Objects are seen when light is emitted or reflected from them and enters the eye through the pupil, causing the retina to send messages, carried by the nerves, to the brain

Imagine looking at the crayon. The light scattered from the crayon is scattered in all directions. The drawing shows the light that falls upon the eye of the observer. Notice that the image, like that in a pin hole camera, is upside down. The image falls upon the retina where it is converted into a small electrical message that is carried down the optic nerve to the brain. The brain then turns the image upside down so that reality as we know it remains the right way up.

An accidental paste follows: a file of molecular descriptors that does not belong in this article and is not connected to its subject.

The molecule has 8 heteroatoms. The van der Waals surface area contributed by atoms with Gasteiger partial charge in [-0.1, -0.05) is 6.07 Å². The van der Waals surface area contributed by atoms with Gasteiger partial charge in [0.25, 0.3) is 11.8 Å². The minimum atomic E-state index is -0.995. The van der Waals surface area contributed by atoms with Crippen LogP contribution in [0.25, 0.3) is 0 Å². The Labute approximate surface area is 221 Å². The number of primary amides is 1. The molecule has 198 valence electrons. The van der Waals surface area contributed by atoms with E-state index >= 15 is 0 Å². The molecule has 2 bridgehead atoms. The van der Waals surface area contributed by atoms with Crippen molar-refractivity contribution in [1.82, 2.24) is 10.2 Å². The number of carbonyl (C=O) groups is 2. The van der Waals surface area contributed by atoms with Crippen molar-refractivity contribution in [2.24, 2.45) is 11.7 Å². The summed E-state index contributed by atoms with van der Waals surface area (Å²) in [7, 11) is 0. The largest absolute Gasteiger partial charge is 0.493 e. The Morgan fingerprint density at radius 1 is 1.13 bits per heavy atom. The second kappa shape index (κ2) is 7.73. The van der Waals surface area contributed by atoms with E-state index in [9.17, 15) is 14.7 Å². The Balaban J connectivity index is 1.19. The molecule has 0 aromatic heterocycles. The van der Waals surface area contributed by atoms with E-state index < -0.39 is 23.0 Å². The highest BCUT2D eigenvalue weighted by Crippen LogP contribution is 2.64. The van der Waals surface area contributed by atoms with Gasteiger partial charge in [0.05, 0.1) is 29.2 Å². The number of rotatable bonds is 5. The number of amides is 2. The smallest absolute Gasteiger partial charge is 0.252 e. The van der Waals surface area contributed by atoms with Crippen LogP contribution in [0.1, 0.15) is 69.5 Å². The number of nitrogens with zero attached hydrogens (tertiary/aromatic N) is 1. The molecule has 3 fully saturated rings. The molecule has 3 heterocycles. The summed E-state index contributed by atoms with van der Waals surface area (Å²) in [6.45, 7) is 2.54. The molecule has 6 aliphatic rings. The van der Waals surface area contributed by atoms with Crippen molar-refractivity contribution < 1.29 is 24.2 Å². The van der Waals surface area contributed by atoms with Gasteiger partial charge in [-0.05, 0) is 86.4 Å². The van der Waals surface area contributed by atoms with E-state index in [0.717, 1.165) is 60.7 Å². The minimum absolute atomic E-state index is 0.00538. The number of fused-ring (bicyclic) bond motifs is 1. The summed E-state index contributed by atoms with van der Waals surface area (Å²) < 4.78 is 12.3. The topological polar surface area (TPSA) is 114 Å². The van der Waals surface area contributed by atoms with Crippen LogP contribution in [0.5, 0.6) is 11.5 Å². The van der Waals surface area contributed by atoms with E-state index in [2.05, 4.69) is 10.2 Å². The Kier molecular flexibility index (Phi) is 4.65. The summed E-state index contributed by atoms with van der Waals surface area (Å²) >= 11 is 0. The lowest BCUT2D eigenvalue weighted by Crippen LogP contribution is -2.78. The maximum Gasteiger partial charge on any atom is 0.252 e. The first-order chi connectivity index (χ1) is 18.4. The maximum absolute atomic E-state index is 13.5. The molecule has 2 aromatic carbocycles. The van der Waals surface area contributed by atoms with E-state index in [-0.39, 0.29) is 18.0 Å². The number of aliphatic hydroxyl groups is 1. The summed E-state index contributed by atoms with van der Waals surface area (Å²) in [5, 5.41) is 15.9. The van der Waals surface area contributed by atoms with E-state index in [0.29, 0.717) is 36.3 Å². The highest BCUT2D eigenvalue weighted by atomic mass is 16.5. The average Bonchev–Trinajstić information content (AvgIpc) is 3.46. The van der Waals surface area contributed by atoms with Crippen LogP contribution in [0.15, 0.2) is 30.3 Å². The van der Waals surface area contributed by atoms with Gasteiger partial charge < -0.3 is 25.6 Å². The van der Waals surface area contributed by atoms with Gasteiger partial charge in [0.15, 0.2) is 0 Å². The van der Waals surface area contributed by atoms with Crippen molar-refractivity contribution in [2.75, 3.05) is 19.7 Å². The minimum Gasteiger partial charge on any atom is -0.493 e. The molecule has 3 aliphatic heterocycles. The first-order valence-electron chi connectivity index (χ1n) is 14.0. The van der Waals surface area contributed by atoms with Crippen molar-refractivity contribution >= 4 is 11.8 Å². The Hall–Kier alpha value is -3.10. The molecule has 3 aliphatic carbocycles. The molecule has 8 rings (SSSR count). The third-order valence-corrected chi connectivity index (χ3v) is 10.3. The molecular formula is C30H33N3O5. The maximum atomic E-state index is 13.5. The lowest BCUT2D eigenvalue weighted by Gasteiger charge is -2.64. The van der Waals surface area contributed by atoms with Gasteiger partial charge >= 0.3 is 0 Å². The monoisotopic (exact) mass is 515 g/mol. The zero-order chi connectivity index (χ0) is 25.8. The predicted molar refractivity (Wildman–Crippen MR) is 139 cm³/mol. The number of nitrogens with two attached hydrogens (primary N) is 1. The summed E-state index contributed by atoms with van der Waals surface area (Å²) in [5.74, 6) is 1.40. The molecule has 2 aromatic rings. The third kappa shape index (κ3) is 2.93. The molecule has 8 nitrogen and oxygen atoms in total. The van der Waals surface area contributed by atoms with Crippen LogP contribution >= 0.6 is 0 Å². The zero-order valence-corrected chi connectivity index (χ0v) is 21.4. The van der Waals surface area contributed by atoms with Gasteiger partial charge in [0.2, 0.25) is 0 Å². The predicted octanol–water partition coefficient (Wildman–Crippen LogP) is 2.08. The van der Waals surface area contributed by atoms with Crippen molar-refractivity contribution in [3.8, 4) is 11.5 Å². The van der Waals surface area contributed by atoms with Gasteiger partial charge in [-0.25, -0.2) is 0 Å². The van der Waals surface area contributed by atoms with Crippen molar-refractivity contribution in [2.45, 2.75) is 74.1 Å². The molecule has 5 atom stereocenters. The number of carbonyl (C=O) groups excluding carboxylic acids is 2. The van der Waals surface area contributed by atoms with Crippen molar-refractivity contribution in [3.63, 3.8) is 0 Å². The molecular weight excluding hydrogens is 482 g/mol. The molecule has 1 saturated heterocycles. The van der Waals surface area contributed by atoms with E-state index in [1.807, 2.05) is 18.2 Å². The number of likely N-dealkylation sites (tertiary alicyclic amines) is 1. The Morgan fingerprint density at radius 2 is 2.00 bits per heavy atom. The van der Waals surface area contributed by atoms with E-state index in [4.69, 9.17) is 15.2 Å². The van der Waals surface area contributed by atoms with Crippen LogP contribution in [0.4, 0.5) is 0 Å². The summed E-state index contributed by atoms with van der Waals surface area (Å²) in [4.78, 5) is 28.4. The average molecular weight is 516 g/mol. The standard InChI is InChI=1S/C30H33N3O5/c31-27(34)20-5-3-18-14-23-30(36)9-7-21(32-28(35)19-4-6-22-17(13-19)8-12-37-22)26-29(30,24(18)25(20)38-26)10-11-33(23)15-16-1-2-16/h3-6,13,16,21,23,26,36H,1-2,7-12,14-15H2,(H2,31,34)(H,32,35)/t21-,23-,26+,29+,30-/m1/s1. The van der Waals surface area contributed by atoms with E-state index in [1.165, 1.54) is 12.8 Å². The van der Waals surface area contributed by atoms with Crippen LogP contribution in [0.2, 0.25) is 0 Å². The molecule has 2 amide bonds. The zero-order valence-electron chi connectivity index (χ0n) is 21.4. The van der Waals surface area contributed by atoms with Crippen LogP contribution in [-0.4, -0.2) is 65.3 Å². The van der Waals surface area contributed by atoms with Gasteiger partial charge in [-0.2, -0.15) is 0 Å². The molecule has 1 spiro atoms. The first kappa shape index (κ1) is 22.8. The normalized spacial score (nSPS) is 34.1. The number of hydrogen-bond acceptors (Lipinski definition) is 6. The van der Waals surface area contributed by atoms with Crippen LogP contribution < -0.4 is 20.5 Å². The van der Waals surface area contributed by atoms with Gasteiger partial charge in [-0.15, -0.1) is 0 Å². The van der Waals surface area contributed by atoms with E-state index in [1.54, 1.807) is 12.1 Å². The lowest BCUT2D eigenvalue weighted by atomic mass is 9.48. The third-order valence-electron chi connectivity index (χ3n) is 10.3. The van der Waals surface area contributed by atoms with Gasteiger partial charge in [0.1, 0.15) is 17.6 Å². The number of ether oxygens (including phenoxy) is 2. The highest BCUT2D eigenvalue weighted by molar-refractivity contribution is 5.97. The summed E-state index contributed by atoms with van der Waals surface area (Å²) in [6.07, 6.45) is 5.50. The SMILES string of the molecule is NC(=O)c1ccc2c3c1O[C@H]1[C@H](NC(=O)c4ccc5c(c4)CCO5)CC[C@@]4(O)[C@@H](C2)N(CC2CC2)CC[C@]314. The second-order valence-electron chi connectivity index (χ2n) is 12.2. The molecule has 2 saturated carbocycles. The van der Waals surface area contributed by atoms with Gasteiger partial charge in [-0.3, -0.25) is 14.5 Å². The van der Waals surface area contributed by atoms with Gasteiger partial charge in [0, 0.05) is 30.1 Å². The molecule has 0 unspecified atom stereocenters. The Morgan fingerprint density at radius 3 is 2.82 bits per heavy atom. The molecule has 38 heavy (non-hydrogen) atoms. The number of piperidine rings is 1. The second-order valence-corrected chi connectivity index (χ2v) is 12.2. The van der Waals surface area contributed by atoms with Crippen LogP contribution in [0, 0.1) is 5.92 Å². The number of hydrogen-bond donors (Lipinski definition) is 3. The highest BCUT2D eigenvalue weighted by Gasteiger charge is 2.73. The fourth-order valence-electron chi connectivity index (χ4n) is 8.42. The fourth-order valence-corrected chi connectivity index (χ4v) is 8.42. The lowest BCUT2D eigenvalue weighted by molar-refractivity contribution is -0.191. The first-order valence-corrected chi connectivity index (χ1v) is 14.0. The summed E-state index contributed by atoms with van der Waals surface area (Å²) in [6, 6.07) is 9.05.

Contents

Light does appear to travel in straight lines
Light can differ in intensity and wavelength
The distinction between reflection and scattering, How images are formed in a mirror
The colour of an object depends on the wavelength of light that it scatters
Self assessment